Scor­pio News


January–March 1987 – Volume 1. Issue 1.

Page 17 of 63


which would print out

EXPERIMENT 1   (assuming that L had a value of 1)

F80 and ProFortran recognise ten different types of I/O field descriptor:

AAlphanumeric [A – Z, 0 – 9 etc.]
DDouble precision numeric
EExponent form [e.g. 1.1E04 = 11,000]
FFloating point [e.g. 12.34)
G(can be used for floating point or exponent)
HHollerith (string)
(or)   'alternative to Hollerith
IInteger data [e.g. 12, 560)
LLogical [T(rue) c F(alse)] – not often used.
Poptional scaling descriptor used with D,E,F and G conversions either as a multiple or a fraction
Xblank space

These are fairly standard for most FORTRANs but NFortran does not have Double Precision or the scaling descriptor P. It does have T (tabulation), K (hexadecimal) and Z (inhibit <cr,lf> on output) which might be useful.

Most users will only be concerned with A,E,F,H,I and X descriptors; apart from the H and X descriptors, which have the general forms nH or nX where n is the number of columns each descriptor covers, the rest have the operational form rZy where r is the number of repetitions of the field descriptor if this it grater than 1, Z is the descriptor type and y giver information about the total width of field required for each repetition.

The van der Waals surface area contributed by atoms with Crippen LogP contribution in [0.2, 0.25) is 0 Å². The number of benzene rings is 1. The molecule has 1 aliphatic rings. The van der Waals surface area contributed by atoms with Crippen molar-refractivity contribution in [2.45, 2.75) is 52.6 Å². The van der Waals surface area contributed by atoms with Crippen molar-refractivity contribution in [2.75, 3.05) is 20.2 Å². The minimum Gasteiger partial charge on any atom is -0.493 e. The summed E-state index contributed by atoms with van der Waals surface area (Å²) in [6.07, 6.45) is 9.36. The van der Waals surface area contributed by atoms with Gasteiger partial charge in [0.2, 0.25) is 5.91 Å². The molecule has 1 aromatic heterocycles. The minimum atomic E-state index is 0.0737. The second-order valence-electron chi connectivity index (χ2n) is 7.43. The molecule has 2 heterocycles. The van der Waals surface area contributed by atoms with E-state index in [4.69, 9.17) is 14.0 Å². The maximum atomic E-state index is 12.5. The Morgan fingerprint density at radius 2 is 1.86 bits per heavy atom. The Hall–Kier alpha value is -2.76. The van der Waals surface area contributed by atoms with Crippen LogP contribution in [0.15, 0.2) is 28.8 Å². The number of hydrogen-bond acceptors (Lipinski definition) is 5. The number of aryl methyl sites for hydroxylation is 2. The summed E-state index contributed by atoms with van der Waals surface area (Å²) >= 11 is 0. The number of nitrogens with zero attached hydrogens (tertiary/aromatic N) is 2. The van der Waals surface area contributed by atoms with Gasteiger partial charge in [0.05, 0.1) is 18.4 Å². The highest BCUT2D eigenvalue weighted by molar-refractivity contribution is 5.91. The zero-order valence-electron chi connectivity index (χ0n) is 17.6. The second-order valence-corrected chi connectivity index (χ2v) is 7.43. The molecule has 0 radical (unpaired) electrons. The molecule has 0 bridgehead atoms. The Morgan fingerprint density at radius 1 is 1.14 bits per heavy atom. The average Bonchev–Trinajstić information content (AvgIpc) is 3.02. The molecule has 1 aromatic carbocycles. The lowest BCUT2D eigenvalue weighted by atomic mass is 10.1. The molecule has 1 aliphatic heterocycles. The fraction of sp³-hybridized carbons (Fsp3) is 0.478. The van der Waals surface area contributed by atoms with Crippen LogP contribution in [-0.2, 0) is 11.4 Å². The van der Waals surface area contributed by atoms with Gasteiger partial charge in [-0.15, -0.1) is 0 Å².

Some examples would not come amiss here –

10A4indicates 10 alphanumeric fields each 4 columns wide
E8.2indicates 1 exponent field 8 columns wide, where there are two figures after the decimal point. Thus 12345.67 is represented as 0.12E¯05 (where the ¯ represents a blank column in which nothing is printed)
E12.5is a single exponent field of 12 columns in which 5 figures follow the decimal point and a figure such as –12.345678 would be represented as –0.12345E¯02. This implies that the number is truncated (shortened) and loses some accuracy.
F3.0shows that a floating point number occupying 3 columns is involved which has no significant numbers to the right of the decinal point, 7.0 er 2.0 would be shown in this way
F8.4shows that the floating point (real) number occupies 6 columns and has 4 digits to the right of the decimal point. 123.4567 is a suitable example: a real number such as –34.89088 would be shown as 34.8909, since the field only permits a maximum of 4 digits after the decimal point. Overflow can occur if the number of digits to the left of the decimal point cannot be fitted into the space available – thus 1234.56 would be printed as *.56 – the asterisk shows that the field width was too small.
4I3indicates that there are four 3 digit integer fields involved; thus 123, 245, 778 and 200 are represented as: 123245778200 while –30, 2, 45 and 559 are represented by –30   2 45559. In the latter case, the ‘–” sign occupies 1 of the columns in its field and the numbers with less than 3 digits are right justified
4Xthis shows that 4 columns are to be skipped (not read or printed)

Page 17 of 63